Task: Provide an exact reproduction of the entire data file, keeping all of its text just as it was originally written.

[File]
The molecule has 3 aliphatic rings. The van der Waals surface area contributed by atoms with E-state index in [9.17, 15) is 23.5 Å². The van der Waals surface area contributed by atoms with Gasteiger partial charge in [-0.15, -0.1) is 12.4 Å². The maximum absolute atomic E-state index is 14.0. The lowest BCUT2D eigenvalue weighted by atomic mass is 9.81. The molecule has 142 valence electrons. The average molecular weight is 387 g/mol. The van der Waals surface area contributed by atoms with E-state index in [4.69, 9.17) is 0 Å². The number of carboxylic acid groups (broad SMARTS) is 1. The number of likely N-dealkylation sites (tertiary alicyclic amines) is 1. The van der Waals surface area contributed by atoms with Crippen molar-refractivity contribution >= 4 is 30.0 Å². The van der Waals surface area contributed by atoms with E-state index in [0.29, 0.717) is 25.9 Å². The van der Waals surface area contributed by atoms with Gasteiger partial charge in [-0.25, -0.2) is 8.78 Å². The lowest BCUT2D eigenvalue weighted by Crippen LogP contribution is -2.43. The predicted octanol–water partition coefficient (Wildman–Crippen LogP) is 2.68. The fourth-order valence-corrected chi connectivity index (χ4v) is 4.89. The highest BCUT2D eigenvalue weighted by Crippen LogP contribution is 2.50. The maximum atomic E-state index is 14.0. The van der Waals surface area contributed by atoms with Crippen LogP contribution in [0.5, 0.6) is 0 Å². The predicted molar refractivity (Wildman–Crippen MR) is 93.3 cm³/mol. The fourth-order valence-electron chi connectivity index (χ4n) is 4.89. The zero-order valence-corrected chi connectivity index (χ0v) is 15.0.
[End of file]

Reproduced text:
The molecule has 3 aliphatic rings. The van der Waals surface area contributed by atoms with E-state index in [9.17, 15) is 23.5 Å². The van der Waals surface area contributed by atoms with Gasteiger partial charge in [-0.15, -0.1) is 12.4 Å². The maximum absolute atomic E-state index is 14.0. The lowest BCUT2D eigenvalue weighted by atomic mass is 9.81. The molecule has 142 valence electrons. The average molecular weight is 387 g/mol. The van der Waals surface area contributed by atoms with E-state index in [4.69, 9.17) is 0 Å². The number of carboxylic acid groups (broad SMARTS) is 1. The number of likely N-dealkylation sites (tertiary alicyclic amines) is 1. The van der Waals surface area contributed by atoms with Crippen molar-refractivity contribution >= 4 is 30.0 Å². The van der Waals surface area contributed by atoms with E-state index in [0.29, 0.717) is 25.9 Å². The van der Waals surface area contributed by atoms with Gasteiger partial charge in [-0.25, -0.2) is 8.78 Å². The lowest BCUT2D eigenvalue weighted by Crippen LogP contribution is -2.43. The predicted octanol–water partition coefficient (Wildman–Crippen LogP) is 2.68. The fourth-order valence-corrected chi connectivity index (χ4v) is 4.89. The highest BCUT2D eigenvalue weighted by Crippen LogP contribution is 2.50. The maximum atomic E-state index is 14.0. The van der Waals surface area contributed by atoms with Crippen LogP contribution in [0.5, 0.6) is 0 Å². The predicted molar refractivity (Wildman–Crippen MR) is 93.3 cm³/mol. The fourth-order valence-electron chi connectivity index (χ4n) is 4.89. The zero-order valence-corrected chi connectivity index (χ0v) is 15.0.